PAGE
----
28 July 2011.
On paper at least, few would consider Greece to be a systemically significant economy. Yet today, the country is at the centre of a crisis that threatens to engulf the entire European Union. But the case of Greece is not unique. In 1997, another relatively small economy, Thailand, was at the epicentre of the Asian Financial Crisis. How can small economies cause such big problems? By Kemal Derviş.
WASHINGTON, DC – Greece’s GDP, at about $300 billion, represents approximately 0.5% of world output. Its $470 billion public debt is very large relative to the Greek economy’s size, but less than 1% of global debt – and less than half is held by private banks (mainly Greek). Barclays Capital estimates that only a few globally significant foreign banks hold close to 10% of their Tier 1 capital in Greek government bonds, with the majority holding much less.
So, at least on paper, Greece should not be a systemically important economy. Yet there are several reasons why the Greek crisis is having substantial spillover effects. Moreover, Greece is not alone in this respect.
First, in the Greek case, there is the fear of contagion to other distressed European economies, such as Portugal and Ireland, or even Spain and Italy. There are also substantial investments by American money-market funds in instruments issued by some of the exposed banks.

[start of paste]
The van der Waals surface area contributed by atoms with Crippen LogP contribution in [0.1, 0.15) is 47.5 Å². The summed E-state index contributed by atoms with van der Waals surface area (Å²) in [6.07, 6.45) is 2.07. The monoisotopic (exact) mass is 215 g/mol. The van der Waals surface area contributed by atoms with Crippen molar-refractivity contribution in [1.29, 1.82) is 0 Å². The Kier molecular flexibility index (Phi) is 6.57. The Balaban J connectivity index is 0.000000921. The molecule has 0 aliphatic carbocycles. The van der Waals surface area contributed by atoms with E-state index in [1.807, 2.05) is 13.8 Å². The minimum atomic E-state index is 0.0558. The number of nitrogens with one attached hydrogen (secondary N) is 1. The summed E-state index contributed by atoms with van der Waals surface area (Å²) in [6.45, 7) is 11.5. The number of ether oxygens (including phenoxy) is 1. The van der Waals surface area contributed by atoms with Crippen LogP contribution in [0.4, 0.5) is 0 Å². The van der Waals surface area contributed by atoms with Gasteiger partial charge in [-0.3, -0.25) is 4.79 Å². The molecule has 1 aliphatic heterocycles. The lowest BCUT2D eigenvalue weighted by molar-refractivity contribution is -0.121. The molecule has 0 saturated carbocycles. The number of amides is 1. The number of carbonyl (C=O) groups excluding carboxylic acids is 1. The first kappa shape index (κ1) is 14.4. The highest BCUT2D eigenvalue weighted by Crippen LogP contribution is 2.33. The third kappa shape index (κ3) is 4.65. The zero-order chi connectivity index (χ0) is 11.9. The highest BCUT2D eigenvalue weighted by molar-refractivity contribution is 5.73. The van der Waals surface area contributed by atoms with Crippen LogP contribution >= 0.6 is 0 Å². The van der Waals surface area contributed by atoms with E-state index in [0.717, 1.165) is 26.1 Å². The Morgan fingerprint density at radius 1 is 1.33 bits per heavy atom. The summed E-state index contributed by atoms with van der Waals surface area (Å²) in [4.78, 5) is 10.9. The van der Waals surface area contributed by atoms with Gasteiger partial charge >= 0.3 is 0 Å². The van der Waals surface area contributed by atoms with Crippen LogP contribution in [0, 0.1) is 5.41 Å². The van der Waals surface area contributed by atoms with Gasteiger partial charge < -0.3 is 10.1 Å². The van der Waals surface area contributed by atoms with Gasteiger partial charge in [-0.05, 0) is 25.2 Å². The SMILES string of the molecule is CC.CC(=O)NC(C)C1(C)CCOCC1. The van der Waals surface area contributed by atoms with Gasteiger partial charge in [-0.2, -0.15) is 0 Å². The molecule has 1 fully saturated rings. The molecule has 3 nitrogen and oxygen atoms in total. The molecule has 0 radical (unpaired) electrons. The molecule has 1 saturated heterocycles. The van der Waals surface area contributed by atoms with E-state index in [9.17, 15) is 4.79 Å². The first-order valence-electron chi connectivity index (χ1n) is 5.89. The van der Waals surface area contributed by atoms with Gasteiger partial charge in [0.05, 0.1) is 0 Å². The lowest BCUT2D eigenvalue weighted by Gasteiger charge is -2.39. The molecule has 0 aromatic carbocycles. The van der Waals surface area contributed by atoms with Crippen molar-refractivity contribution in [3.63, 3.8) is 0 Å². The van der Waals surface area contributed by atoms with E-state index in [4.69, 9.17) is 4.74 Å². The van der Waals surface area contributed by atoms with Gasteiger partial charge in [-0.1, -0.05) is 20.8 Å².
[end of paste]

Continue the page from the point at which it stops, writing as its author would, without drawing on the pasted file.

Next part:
Then there are various derivatives, such as credit-default swaps, through which banks holding Greek debt have insured themselves against non-payment. If CDSs are concentrated in particular financial institutions, these institutions could be at risk – more so than the primary purchasers of Greek debt themselves. But no one knows who is holding how much of these derivatives, or whether they reduce or magnify the risk, because CDSs are not transparently traded on open exchanges.
Finally, Greece’s difficulties imply problems for managing the euro, as well as possible disorderly behaviour in foreign-exchange markets, which threaten to augment uncertainty and negatively influence the already-weakening global recovery. Clearly, the world economy has a large stake in Greece’s recovery.
In the same vein, consider a completely different case, that of Yemen. Greece and Yemen have no relevant similarities, except the contrast between their size and possible spillover effects. Yemen’s GDP is only 10% the size of Greece’s, representing 0.05% of global output, and its economy is not significantly linked to the international financial system.
But Yemen’s population is close to that of Saudi Arabia, and its border is very hard to control. Chaos in Yemen, coupled with the growing strength of extremists, could seriously destabilize Saudi Arabia and threaten oil production. In that case, the price of oil could shoot up to $150 a barrel or more, dealing a heavy blow to the global economy.
One can find other examples of this kind. Recall that the 1997 Asian crisis started in Thailand – again, not a large economy. The strong trade, financial, and natural-resource-related interconnections that have developed in the world economy turn many otherwise small countries, or problems, into global systemic risks.